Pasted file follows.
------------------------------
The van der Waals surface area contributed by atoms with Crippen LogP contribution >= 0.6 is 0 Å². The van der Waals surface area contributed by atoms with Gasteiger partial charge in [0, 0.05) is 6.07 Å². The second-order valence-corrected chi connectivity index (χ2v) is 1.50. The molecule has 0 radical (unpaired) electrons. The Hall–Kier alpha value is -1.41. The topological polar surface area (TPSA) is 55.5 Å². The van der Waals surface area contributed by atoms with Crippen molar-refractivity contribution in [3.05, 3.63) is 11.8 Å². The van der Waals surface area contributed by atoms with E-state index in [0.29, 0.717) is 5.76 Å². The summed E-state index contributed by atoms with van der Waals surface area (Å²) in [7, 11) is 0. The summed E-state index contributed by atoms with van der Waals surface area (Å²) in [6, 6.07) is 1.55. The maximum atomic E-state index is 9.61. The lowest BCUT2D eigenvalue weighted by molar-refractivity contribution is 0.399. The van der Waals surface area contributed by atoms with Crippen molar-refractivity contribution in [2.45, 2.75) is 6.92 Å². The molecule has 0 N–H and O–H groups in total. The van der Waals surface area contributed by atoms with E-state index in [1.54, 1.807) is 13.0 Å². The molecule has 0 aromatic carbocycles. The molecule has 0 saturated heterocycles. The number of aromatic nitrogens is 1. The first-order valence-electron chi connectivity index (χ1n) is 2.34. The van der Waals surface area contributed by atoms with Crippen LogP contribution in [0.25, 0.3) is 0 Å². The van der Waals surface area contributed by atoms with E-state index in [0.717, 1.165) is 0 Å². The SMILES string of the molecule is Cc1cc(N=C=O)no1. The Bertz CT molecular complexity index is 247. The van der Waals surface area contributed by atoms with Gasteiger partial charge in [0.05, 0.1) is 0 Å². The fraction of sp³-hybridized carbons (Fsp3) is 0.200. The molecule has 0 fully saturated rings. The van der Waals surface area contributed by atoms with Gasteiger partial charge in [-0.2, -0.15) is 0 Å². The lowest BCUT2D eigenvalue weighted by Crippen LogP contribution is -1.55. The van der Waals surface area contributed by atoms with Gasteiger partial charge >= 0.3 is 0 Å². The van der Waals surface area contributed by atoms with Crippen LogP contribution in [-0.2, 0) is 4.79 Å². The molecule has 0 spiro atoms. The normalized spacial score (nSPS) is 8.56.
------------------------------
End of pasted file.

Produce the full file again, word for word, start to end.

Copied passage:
The van der Waals surface area contributed by atoms with Crippen LogP contribution >= 0.6 is 0 Å². The van der Waals surface area contributed by atoms with Gasteiger partial charge in [0, 0.05) is 6.07 Å². The second-order valence-corrected chi connectivity index (χ2v) is 1.50. The molecule has 0 radical (unpaired) electrons. The Hall–Kier alpha value is -1.41. The topological polar surface area (TPSA) is 55.5 Å². The van der Waals surface area contributed by atoms with Crippen molar-refractivity contribution in [3.05, 3.63) is 11.8 Å². The van der Waals surface area contributed by atoms with E-state index in [0.29, 0.717) is 5.76 Å². The summed E-state index contributed by atoms with van der Waals surface area (Å²) in [7, 11) is 0. The summed E-state index contributed by atoms with van der Waals surface area (Å²) in [6, 6.07) is 1.55. The maximum atomic E-state index is 9.61. The lowest BCUT2D eigenvalue weighted by molar-refractivity contribution is 0.399. The van der Waals surface area contributed by atoms with Crippen molar-refractivity contribution in [2.45, 2.75) is 6.92 Å². The molecule has 0 N–H and O–H groups in total. The van der Waals surface area contributed by atoms with E-state index in [1.54, 1.807) is 13.0 Å². The molecule has 0 aromatic carbocycles. The molecule has 0 saturated heterocycles. The number of aromatic nitrogens is 1. The first-order valence-electron chi connectivity index (χ1n) is 2.34. The van der Waals surface area contributed by atoms with Crippen LogP contribution in [0.25, 0.3) is 0 Å². The van der Waals surface area contributed by atoms with E-state index in [0.717, 1.165) is 0 Å². The SMILES string of the molecule is Cc1cc(N=C=O)no1. The Bertz CT molecular complexity index is 247. The van der Waals surface area contributed by atoms with Gasteiger partial charge in [0.05, 0.1) is 0 Å². The fraction of sp³-hybridized carbons (Fsp3) is 0.200. The molecule has 0 fully saturated rings. The van der Waals surface area contributed by atoms with Gasteiger partial charge in [-0.2, -0.15) is 0 Å². The lowest BCUT2D eigenvalue weighted by Crippen LogP contribution is -1.55. The van der Waals surface area contributed by atoms with Gasteiger partial charge >= 0.3 is 0 Å². The van der Waals surface area contributed by atoms with Crippen LogP contribution in [-0.2, 0) is 4.79 Å². The molecule has 0 spiro atoms. The normalized spacial score (nSPS) is 8.56.